Opinion: My Neighbor Yelled at Me and It Was Eye-Opening

Carolyn Light

As a collective society, we are so stressed out

Photo by Mathyas Kurmann on Unsplash

My partner texted me last night from his office.

“I’m running late,” he said. “I’m not going to get home as early as I had hoped. Can you run over to my place and take Lex [his dog] out for a walk?”

He lives in a condo complex not far from me. The complex houses a courtyard in the front, and small park in the back. I grabbed his keys and my headphones, and then headed over to his house.

I was listening to a podcast in the courtyard, waiting for his dog to do her business, when one of his neighbors approached me. I knew this woman — she was notorious in the condo complex for walking her cat around the park on a leash.

But, I had never conversed with her — so even as she approached me, it didn’t occur to me that she would be coming over to speak to me — until she ducked her face in front of mine and snapped her fingers.

I pulled my headphones off and looked at her.

Hi, I said to her.

This is private property, she said to me. There are signs everywhere.

Oh, I know, I said to her. But my boyfriend lives here. He asked me to take his dog out.

You don’t live here, she said. You’re trespassing.

I stared at her.

I’m not trespassing, I told her. I’m an invited guest. This is my boyfriend’s dog, and he lives here.

Where? she said gesturing wildly. Where does your boyfriend live? I never see you with him. I see you all the time but never with him. You don’t live here.

Wary now, and not wanting to tell this woman the building my boyfriend lives in, I waved vaguely around.

He lives in this complex, and we work opposite schedules, I told her, and started to walk away.

I want to talk to him, she said. You’re trespassing.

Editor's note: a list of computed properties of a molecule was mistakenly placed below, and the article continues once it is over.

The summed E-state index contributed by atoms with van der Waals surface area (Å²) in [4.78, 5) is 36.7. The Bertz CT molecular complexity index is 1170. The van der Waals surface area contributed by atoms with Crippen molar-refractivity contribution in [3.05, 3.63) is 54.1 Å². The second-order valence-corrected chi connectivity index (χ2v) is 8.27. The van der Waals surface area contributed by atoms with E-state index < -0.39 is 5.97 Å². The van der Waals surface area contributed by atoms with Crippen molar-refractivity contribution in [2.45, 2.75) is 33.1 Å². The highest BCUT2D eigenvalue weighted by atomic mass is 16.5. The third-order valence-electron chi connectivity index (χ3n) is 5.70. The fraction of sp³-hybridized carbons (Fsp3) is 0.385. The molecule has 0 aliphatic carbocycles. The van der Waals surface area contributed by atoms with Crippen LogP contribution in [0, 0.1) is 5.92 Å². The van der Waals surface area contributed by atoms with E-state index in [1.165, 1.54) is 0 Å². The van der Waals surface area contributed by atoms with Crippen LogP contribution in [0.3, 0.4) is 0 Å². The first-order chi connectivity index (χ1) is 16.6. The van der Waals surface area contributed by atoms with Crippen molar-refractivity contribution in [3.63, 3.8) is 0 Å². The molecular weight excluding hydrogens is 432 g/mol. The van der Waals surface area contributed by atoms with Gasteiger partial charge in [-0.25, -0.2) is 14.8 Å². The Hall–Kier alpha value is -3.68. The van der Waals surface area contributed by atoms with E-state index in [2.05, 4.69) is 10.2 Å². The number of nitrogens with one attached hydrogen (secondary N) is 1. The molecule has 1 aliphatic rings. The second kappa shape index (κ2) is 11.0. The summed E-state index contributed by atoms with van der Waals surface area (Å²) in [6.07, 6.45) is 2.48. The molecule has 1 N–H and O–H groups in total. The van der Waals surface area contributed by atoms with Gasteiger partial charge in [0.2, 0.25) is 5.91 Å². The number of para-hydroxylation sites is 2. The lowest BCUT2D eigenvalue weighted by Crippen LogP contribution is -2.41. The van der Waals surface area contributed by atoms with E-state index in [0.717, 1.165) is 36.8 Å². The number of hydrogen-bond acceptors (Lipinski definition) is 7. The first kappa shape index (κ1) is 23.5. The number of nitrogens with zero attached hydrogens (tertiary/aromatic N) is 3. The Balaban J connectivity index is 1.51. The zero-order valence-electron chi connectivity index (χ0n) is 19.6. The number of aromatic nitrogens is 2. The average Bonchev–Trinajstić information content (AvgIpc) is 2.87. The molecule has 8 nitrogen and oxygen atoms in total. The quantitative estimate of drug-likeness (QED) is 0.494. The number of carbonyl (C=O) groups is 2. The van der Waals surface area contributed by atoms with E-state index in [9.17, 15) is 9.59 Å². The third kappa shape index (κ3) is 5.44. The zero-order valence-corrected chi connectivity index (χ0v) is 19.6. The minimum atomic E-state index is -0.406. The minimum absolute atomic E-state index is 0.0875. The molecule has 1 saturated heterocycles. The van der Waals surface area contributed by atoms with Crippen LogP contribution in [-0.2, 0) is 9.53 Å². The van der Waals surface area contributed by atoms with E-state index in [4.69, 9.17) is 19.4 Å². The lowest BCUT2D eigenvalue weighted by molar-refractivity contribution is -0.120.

I’m not trespassing! I exclaimed again, getting frustrated now. I’m a guest. He’s allowed to have guests!

You don’t belong here! she screeched at me.

Am I hurting you?! I asked, genuinely confused, but also getting angry.

You don’t live here! You’re trespassing! she said for the umpteenth time.

Am. I. Hurting. You? I asked again.

You’re hurting my property, she said.

Oh, I said. Well I don’t want to do that. Can you explain how I’m hurting it?

Your dog is hurting it, she said, gesturing at my boyfriend’s dog. Only the dogs that live in this complex can be here.

THIS DOG LIVES IN THIS COMPLEX! I said, wondering why I was even bothering to argue with this woman I had now determined was a lunatic.

Get off of my property! she yelled.

This is not your property! I yelled back. You share it, with the others who live in this complex — one of whom is my boyfriend — and all of whom are allowed to have guests!

Next time I see you here, I’m calling the police, she said.

I burst out laughing.

Call them! I antagonized her. Call them right now!

Now? she said, hesitating.

Yes, now, I said. I’ll wait. You can explain to them why you’re harassing your neighbor’s guests, and maybe then I’ll understand it as well.

I’ll really call them! she said.

You should, I retorted. You really should. In fact, I dare you.

She whipped out her phone and stared at it. Then she looked back at me.

I don’t have time for this, she snapped, starting to walk away.

No, you just have time to harass random people, I yelled after her. You don’t have time to explain why you’re in the wrong to the cops you called for no legitimate reason.

Next time I will call them! she yelled over her shoulder as she walked off.

I stood there, stunned, unsure of what had just happened. I’d seen this woman walking her cat on multiple occasions. I’d said “hi” to her before. I’d never found her to be friendly, but I’d never found her to be the type of person to accost a stranger either.

My partner’s dog stood there, unfazed by all the commotion. I looked down and saw that she had finished going to the bathroom during the fight. I picked up her poop and brought her inside.

What a f*cking nut! my other neighbor said when I called her from the safety of my home. She had no business talking to you like that!

Was I trespassing though? I asked her. I’m not proud of how I responded either. Maybe she was right.

You weren’t trespassing, she responded. You were pet-sitting for someone who lives in that building. You know, I’ve seen that woman and she really is a nut. Who walks their cat?